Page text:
Taste Review #141 – Wild Turkey Rare Breed
I guess there will be a few people that know me will be wondering if I’ve suddenly decided that my lifestyle choices have been re-evaluated. I’m sorry to disappoint you, but even if you think that from time to time I’m more queer than a bottle of crisps; this closet isn’t where I keep my sexuality but rather one where I keep my whisky.
A long time ago, before I became a total whisky nerd, (instead of just a techy nerd), the company I had just started working for sent me on a trip for a month in the USA to learn all about ROV’s. As you might already know, I work offshore as Remotely Operated Vehicle pilot, but back then this was a job you learnt as you went. My then company decided this was a bit backwards and developed quite an intensive course on the equipment they had designed and built. The idea behind it was that you could hook somebody out of a Macdonalds restaurant and change them from flipping burgers to operating ROV’s. In reality, it didn’t always work that way. I only got to do the electrical part of the course, then never saw the equipment for another two years. Some of the geniuses that had graduated from the university where Ronald MacDonald was the chief lecturer weren’t the freshest patties ever on the hot plate either, failing open book exams.
For the record, I got 97% and only used an hour of the allotted three hours. But this isn’t the education I remember the most. For we were sent to Morgan City in Louisiana and I started my bourbon education. At this point I was already a Wild Turkey drinker, but got to try others. However, on the way home I decided to stick to my first love and took home a bottle of Rare Breed. it was something that I never saw in the shops or bars back home. The internet was still in relative infancy back then, so I couldn’t rely on online retailers.
Anyway, the bottle was opened and sampled with friends then got stuck in my drinks cabinet. And there it stayed, as at the time I lived alone and preferred to go out to drink. This bottle survived 3 house moves before I realised I still had it, hidden behind the other Wild Turkey in the cabinet. After nearly 24 years since I bought it, it would be a foregone conclusion that the cork wasn’t good and I wasn’t surprised when the impressive wooden stopper came away in my hands.
After a nifty bit of decanting, we got the cork out and the whiskey back into its original bottle. But was the whisky as bad as the cork? Only one way to find out…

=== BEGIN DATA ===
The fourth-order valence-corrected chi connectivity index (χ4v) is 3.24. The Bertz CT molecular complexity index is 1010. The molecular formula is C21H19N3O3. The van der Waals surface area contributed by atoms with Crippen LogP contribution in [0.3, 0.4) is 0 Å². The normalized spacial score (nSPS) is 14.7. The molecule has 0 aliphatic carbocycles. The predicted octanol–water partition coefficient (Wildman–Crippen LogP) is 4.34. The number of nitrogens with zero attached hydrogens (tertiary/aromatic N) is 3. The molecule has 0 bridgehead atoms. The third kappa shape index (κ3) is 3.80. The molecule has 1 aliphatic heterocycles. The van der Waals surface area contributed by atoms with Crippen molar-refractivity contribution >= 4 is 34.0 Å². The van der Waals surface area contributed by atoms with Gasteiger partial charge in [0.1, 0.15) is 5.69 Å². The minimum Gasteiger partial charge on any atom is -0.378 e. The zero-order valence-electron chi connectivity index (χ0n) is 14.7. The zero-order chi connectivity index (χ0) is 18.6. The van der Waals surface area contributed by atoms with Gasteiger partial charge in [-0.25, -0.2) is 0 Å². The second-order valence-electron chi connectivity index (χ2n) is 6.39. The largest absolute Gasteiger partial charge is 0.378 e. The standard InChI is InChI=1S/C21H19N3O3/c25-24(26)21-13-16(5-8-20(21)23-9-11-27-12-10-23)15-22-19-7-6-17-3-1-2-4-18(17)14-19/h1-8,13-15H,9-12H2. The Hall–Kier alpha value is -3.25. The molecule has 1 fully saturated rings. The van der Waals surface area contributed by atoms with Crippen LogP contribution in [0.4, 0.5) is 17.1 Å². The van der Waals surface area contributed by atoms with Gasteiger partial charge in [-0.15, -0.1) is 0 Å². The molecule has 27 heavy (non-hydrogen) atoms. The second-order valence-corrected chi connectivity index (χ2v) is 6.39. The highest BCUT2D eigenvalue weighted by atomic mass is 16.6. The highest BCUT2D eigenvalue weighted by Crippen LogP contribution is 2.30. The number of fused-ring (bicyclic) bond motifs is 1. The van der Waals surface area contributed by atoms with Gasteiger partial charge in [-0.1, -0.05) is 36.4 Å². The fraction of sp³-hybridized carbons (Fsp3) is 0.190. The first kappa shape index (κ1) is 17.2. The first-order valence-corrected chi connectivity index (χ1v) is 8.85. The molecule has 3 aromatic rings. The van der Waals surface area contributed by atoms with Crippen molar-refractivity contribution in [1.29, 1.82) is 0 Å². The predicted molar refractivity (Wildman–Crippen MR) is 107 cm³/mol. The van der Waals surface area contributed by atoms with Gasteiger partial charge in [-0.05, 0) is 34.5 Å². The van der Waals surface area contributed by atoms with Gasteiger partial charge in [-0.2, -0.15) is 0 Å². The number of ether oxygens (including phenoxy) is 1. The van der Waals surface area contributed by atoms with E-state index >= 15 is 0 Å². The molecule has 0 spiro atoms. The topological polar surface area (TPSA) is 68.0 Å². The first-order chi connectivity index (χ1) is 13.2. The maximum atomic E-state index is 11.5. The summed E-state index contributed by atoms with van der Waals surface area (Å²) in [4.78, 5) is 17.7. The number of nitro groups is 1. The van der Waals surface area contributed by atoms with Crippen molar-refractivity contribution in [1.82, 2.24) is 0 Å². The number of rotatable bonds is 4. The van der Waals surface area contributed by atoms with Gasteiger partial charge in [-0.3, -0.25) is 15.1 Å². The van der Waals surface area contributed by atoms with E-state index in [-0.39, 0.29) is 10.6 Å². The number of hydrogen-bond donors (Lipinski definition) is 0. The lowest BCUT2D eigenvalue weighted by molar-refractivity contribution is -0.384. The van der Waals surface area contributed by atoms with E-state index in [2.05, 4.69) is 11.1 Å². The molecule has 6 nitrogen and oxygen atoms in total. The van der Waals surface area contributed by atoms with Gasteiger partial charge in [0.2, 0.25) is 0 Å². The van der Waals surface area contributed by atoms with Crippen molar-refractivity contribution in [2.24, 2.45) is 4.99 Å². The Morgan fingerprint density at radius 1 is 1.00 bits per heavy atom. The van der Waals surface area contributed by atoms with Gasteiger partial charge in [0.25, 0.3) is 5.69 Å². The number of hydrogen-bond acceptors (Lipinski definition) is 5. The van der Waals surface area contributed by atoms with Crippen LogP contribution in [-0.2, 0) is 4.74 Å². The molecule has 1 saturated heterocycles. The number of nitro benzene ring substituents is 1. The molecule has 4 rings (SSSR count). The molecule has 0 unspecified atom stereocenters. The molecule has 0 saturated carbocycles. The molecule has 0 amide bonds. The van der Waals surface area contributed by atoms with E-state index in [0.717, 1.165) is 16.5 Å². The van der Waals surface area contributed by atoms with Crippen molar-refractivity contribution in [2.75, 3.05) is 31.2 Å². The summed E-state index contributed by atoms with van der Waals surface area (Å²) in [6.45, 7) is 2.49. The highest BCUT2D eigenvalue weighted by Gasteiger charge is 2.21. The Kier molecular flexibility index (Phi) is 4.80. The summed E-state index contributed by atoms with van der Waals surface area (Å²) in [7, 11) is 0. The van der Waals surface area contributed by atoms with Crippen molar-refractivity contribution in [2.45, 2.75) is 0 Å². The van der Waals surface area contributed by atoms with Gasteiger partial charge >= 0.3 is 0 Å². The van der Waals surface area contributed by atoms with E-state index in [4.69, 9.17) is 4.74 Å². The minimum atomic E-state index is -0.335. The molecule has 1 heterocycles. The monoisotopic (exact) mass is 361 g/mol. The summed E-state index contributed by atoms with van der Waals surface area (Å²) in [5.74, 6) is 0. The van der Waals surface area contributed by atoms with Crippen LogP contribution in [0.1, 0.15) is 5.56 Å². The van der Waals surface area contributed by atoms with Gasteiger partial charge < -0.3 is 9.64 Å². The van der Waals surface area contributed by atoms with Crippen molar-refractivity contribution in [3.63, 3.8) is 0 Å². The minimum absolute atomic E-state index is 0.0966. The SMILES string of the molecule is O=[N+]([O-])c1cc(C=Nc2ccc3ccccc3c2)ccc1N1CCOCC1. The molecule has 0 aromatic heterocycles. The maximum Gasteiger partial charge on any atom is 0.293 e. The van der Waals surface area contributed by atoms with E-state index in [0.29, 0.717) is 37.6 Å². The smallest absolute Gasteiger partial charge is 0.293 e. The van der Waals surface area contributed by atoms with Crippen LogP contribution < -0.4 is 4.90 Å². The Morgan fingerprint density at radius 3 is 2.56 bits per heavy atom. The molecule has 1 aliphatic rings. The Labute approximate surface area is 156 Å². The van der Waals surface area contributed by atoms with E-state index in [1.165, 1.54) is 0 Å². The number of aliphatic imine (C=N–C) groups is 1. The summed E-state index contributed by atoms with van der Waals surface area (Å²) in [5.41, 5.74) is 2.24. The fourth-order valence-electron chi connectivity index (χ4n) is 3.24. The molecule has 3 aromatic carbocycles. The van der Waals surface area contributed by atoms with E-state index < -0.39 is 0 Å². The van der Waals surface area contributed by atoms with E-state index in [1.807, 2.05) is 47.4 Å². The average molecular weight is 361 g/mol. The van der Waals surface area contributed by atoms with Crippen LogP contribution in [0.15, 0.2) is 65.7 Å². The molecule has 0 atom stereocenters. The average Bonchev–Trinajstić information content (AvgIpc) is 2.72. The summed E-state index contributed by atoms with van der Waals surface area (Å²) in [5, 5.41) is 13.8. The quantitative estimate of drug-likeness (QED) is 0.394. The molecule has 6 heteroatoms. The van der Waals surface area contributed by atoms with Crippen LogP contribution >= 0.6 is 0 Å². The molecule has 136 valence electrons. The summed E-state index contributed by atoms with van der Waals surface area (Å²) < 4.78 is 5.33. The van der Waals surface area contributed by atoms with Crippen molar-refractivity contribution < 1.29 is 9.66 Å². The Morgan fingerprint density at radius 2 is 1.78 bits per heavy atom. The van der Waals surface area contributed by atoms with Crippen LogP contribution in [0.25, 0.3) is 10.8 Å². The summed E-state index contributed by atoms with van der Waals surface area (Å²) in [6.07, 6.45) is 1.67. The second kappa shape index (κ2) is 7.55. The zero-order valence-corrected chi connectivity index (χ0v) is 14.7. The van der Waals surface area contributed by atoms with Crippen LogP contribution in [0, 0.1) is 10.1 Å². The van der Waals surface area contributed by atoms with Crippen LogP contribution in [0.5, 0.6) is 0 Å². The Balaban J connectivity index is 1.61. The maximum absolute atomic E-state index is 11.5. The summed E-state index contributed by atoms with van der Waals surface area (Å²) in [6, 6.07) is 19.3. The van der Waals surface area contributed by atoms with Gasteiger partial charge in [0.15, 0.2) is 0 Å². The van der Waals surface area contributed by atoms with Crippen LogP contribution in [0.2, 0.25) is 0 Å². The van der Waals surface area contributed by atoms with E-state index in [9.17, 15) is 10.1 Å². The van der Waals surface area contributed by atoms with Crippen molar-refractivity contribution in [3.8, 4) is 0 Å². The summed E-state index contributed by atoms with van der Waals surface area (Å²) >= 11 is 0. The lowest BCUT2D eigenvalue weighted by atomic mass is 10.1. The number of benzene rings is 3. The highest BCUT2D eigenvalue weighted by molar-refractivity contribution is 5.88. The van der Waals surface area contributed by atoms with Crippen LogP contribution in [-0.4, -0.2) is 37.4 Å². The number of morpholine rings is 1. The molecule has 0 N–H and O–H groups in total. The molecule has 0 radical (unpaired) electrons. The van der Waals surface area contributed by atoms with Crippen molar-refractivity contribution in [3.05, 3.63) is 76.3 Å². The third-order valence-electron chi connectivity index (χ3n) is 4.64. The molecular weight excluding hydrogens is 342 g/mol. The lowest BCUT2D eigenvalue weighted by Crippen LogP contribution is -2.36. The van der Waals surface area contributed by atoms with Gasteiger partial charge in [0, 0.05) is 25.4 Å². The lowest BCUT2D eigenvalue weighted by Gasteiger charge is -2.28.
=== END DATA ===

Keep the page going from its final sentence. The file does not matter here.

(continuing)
Wild Turkey Rare Breed (1997)
Region – USA (Bourbon) Age – NAS Strength – 54.4% Colour – Mahogany (1.6) Cask Type – American Oak Colouring – No Chill Filtered – Not Stated Nose – Dusty wood, acetone, dark fruits, vanilla, creamy fudge, Macgowans Highland toffee. Palate – Quite sharp on arrival. Caramel, wood, dark fruit (Blackberries, Cherries). Aniseed Peppery heat with some cinnamon in there. Finish – Heat well controlled and doesn’t increase until you swallow. More cherries, dusty wood, bit of cinnamon, vanilla and tannins, drying on the mouth. Dusty vegetal aftertaste.
After drinking some of it and passing on my thoughts to a fellow whisky geek, there was a suggestion that perhaps I should compare it to a modern edition to see if the older bottle was really faded compared to an original. Only one way to find out. At least I now had the luxury of online retail rather than a trip to the US.
Wild Turkey Rare Breed (2021)
Region – USA (Bourbon) Age – NAS Strength – 58.4% Colour – Tawny (1.4) Cask Type – American Oak No.4 char Colouring – No Chill Filtered – Not Stated Nose – Wood, vanilla, caramel, honey, orange rind, cherry. Palate – Immediately sweet on arrival. Caramelised brown sugar, vanilla, cherries, milk chocolate. Wood notes with a peppery heat. Finish – medium length finish, a bit of solvent, with more sweetness followed by cherries, oak, slightly floral towards the end.
I think I got away with the older bottle. I suspect there has been some deterioration but not too much. While the newer bottle had a bit more kick, it was bottled at a higher abv. Tasting both side by side revealed a close similarity but not quite. The older bottle had a more vegetal finish which I suspect could be a hint of old bottle effect. Both bottles still pleasant to drink, although the older bottle benefited more from water.
Both needed a bit of water, though I did also enjoyed both neat. The newer one was obviously brighter on the palate but not overly so. I’d say these are going to be my winter drams as quite warming. However the older dram was more astringent and left my mouth very dry afterwards.
While I don’t recommend leaving open bottles of whisky 24 years before drinking again, it’s safe to say you can get away with it if the bottle has been kept properly.
This concludes my planned sampling of world whisky and it will be back to Scotch next time. Or will it? I still have some German, Danish and South African whisky left that was given to me by followers on Twitter. There might be a wee mini review in the future, but next I return to Speyside for a pleasant change.
Yours in Spirits
All Photos – Authors Own